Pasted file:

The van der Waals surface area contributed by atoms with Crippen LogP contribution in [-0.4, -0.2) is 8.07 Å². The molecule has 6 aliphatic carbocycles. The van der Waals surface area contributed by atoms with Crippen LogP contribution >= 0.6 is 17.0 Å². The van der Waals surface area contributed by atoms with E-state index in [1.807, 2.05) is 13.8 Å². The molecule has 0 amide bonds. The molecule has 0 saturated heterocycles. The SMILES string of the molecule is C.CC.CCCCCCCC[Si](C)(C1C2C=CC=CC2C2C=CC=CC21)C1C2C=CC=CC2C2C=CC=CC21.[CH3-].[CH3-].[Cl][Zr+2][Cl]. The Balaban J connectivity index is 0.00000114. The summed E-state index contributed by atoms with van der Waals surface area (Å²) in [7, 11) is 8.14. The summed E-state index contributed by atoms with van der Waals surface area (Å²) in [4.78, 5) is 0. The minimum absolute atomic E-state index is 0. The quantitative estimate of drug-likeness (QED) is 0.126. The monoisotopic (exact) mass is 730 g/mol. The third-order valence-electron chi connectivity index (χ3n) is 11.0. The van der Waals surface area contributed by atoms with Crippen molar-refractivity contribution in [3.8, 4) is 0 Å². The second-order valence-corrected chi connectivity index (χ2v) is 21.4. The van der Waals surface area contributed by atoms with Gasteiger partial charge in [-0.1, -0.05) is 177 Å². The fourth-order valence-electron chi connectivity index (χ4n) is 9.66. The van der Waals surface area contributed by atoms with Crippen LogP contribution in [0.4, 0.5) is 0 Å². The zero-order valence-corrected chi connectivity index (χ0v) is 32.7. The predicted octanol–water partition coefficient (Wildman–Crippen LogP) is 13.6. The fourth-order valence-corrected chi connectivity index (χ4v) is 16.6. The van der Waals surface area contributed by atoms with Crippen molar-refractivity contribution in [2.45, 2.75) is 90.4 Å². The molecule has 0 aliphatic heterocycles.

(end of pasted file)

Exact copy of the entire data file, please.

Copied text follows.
The van der Waals surface area contributed by atoms with Crippen LogP contribution in [-0.4, -0.2) is 8.07 Å². The molecule has 6 aliphatic carbocycles. The van der Waals surface area contributed by atoms with Crippen LogP contribution >= 0.6 is 17.0 Å². The van der Waals surface area contributed by atoms with E-state index in [1.807, 2.05) is 13.8 Å². The molecule has 0 amide bonds. The molecule has 0 saturated heterocycles. The SMILES string of the molecule is C.CC.CCCCCCCC[Si](C)(C1C2C=CC=CC2C2C=CC=CC21)C1C2C=CC=CC2C2C=CC=CC21.[CH3-].[CH3-].[Cl][Zr+2][Cl]. The Balaban J connectivity index is 0.00000114. The summed E-state index contributed by atoms with van der Waals surface area (Å²) in [7, 11) is 8.14. The summed E-state index contributed by atoms with van der Waals surface area (Å²) in [4.78, 5) is 0. The minimum absolute atomic E-state index is 0. The quantitative estimate of drug-likeness (QED) is 0.126. The monoisotopic (exact) mass is 730 g/mol. The third-order valence-electron chi connectivity index (χ3n) is 11.0. The van der Waals surface area contributed by atoms with Crippen molar-refractivity contribution in [3.8, 4) is 0 Å². The second-order valence-corrected chi connectivity index (χ2v) is 21.4. The van der Waals surface area contributed by atoms with Gasteiger partial charge in [-0.1, -0.05) is 177 Å². The fourth-order valence-electron chi connectivity index (χ4n) is 9.66. The van der Waals surface area contributed by atoms with Crippen LogP contribution in [0.4, 0.5) is 0 Å². The zero-order valence-corrected chi connectivity index (χ0v) is 32.7. The predicted octanol–water partition coefficient (Wildman–Crippen LogP) is 13.6. The fourth-order valence-corrected chi connectivity index (χ4v) is 16.6. The van der Waals surface area contributed by atoms with Crippen molar-refractivity contribution in [2.45, 2.75) is 90.4 Å². The molecule has 0 aliphatic heterocycles.